This journal article by Brian Miller and others, published in the journal Ecosphere, demonstrates how a scenario planning process can be combined with a state-and-transition simulation model of vegetation dynamics to inform land management decisions for rangelands in the face of climate change. The study highlights the benefits and challenges of engaging stakeholders in the development of simulation models to support decision making. The authors also identify some key tradeoffs between grazer density and vegetation composition, as well as between the short‐ and long‐term costs of invasive species management.
Course & Workshop
California Air Resources Board
U.S. Geological Survey
Apex Resource Management Solutions
This unique event begins with a two-day online course on the fundamentals of developing state-and-transition simulation models of landscape change, followed by an optional one-day workshop on how this approach has been used to integrate projections of land-use/land-cover change and terrestrial carbon dynamics across the state of California.
State-and-transition simulation modeling online course: June 12-13, 2018
This two-day course establishes the fundamentals attendees need to use the free ST-Sim software to develop spatially-explicit, integrated models of both landscape change and carbon dynamics. The course will be delivered interactively online with an option to follow the course in a group setting at the California Air Resources headquarters in Sacramento, California.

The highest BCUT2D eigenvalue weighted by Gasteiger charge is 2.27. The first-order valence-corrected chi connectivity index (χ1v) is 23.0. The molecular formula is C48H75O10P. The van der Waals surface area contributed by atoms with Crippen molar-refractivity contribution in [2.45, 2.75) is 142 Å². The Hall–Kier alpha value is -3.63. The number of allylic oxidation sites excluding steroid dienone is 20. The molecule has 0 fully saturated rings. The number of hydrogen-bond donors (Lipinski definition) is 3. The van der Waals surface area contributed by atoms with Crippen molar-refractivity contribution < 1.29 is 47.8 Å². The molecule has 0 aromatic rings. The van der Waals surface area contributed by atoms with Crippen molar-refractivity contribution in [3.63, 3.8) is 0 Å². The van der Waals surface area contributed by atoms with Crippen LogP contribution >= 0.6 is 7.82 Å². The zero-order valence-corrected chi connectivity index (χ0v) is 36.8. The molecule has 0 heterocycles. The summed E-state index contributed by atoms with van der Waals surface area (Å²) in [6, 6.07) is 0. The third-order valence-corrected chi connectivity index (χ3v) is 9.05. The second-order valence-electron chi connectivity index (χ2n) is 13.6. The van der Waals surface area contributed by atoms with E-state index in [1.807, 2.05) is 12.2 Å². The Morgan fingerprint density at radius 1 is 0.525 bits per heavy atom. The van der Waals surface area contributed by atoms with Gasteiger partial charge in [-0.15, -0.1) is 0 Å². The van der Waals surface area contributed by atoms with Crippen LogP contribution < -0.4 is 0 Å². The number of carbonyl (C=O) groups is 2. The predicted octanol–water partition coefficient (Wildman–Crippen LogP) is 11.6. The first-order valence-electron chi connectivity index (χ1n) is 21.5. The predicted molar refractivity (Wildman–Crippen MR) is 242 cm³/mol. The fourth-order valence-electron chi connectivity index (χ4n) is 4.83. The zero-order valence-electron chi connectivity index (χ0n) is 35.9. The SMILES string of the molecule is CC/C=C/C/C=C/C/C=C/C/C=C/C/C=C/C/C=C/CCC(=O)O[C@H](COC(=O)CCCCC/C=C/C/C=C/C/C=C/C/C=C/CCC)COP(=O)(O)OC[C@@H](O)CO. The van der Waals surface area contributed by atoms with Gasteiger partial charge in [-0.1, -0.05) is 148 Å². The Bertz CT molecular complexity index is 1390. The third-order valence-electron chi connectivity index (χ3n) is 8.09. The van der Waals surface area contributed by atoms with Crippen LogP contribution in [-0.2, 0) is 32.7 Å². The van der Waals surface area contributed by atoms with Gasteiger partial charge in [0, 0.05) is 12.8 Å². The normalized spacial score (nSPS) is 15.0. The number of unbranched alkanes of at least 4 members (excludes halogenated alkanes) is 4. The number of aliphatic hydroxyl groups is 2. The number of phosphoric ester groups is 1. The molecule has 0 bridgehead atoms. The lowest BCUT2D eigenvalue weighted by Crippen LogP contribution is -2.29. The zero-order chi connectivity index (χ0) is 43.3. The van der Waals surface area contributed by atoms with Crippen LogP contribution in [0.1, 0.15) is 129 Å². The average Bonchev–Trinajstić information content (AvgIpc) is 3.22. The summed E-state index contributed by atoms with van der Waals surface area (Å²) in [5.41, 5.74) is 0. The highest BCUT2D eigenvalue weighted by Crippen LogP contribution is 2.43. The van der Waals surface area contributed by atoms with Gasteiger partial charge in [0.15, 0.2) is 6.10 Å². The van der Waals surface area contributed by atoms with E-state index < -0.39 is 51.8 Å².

California land use and terrestrial carbon modeling workshop: June 14, 2018
This workshop focuses on how the U.S. Geological Survey has used the ST-Sim software to develop and apply the Land Use and Carbon Scenario Simulator (LUCAS) in California. The California Air Resources Board will host this workshop at their headquarters in Sacramento, California, with live-streaming available for those who are unable to attend in-person.
For additional details please visit: www.apexrms.com/training
In December 2017, Colin Daniel and others published a study in the journal Methods in Ecology and Evolution describing a new approach for integrating continuous stocks and flows into a state-and-transition simulation model (STSM). This is the method behind the Stock-Flow Add-On to the ST-Sim software, which allows users to extend their models developed in ST-Sim to include interactions between continuous state variables and STSMs. For example, a model in ST-Sim can now track forest carbon in any number of continuous carbon pools (i.e., live biomass, deadwood and soil), with fluxes between these carbon pools triggered by wildfire transitions in the STSM. The paper illustrates the approach by extending the original Hawaii STSM case study in Daniel et al. 2016 to integrated a spatially-explicit carbon budget model with a STSM of land use/land cover change.
Benjamin Sleeter and others at the U.S. Geological Survey and the State of California have recently completed a study published in Earths Future. This research demonstrates a new approach for projecting changes in Land Use and Land Cover Change (LULC) based on land use histories and demographic trends. This study suggests that estimates based on demographic trends alone will likely under represent the impacts of future LULC transitions when compared to a scenario representing business as usual projections. Simulations conducted as part of this study project that the greatest impacts of LULC change in California will occur in rangeland ecosystems.